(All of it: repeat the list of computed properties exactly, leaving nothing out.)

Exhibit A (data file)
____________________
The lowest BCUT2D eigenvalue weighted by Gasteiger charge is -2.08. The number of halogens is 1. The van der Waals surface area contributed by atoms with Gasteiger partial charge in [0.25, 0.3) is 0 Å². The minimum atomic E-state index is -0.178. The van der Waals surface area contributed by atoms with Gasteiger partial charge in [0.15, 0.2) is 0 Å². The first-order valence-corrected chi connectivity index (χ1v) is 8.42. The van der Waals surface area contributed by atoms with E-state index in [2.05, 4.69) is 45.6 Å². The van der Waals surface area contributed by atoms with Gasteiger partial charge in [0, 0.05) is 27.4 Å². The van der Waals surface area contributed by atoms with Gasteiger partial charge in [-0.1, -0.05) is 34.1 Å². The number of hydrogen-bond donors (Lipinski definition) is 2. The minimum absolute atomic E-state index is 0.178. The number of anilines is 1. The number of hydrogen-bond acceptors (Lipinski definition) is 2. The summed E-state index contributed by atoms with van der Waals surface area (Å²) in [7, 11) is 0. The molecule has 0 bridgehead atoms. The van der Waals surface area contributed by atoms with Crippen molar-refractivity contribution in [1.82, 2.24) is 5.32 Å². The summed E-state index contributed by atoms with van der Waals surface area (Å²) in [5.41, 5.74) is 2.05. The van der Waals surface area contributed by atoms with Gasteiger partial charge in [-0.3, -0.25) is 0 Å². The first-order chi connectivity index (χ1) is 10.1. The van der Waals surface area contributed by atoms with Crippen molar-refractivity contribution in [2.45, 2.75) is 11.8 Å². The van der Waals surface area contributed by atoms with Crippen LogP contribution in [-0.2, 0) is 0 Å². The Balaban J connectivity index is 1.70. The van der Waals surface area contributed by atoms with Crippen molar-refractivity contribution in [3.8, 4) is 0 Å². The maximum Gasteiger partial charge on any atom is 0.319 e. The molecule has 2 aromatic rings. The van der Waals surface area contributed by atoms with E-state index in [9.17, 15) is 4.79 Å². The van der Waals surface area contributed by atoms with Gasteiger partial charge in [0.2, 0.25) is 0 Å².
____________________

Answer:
The lowest BCUT2D eigenvalue weighted by Gasteiger charge is -2.08. The number of halogens is 1. The van der Waals surface area contributed by atoms with Gasteiger partial charge in [0.25, 0.3) is 0 Å². The minimum atomic E-state index is -0.178. The van der Waals surface area contributed by atoms with Gasteiger partial charge in [0.15, 0.2) is 0 Å². The first-order valence-corrected chi connectivity index (χ1v) is 8.42. The van der Waals surface area contributed by atoms with E-state index in [2.05, 4.69) is 45.6 Å². The van der Waals surface area contributed by atoms with Gasteiger partial charge in [0, 0.05) is 27.4 Å². The van der Waals surface area contributed by atoms with Gasteiger partial charge in [-0.1, -0.05) is 34.1 Å². The number of hydrogen-bond donors (Lipinski definition) is 2. The minimum absolute atomic E-state index is 0.178. The number of anilines is 1. The number of hydrogen-bond acceptors (Lipinski definition) is 2. The summed E-state index contributed by atoms with van der Waals surface area (Å²) in [7, 11) is 0. The molecule has 0 bridgehead atoms. The van der Waals surface area contributed by atoms with Crippen molar-refractivity contribution in [1.82, 2.24) is 5.32 Å². The summed E-state index contributed by atoms with van der Waals surface area (Å²) in [5.41, 5.74) is 2.05. The van der Waals surface area contributed by atoms with Gasteiger partial charge in [-0.3, -0.25) is 0 Å². The first-order chi connectivity index (χ1) is 10.1. The van der Waals surface area contributed by atoms with Crippen molar-refractivity contribution in [2.45, 2.75) is 11.8 Å². The van der Waals surface area contributed by atoms with Crippen LogP contribution in [-0.2, 0) is 0 Å². The Balaban J connectivity index is 1.70. The van der Waals surface area contributed by atoms with Crippen molar-refractivity contribution in [3.8, 4) is 0 Å². The maximum Gasteiger partial charge on any atom is 0.319 e. The molecule has 2 aromatic rings. The van der Waals surface area contributed by atoms with E-state index in [9.17, 15) is 4.79 Å². The van der Waals surface area contributed by atoms with Gasteiger partial charge in [0.2, 0.25) is 0 Å².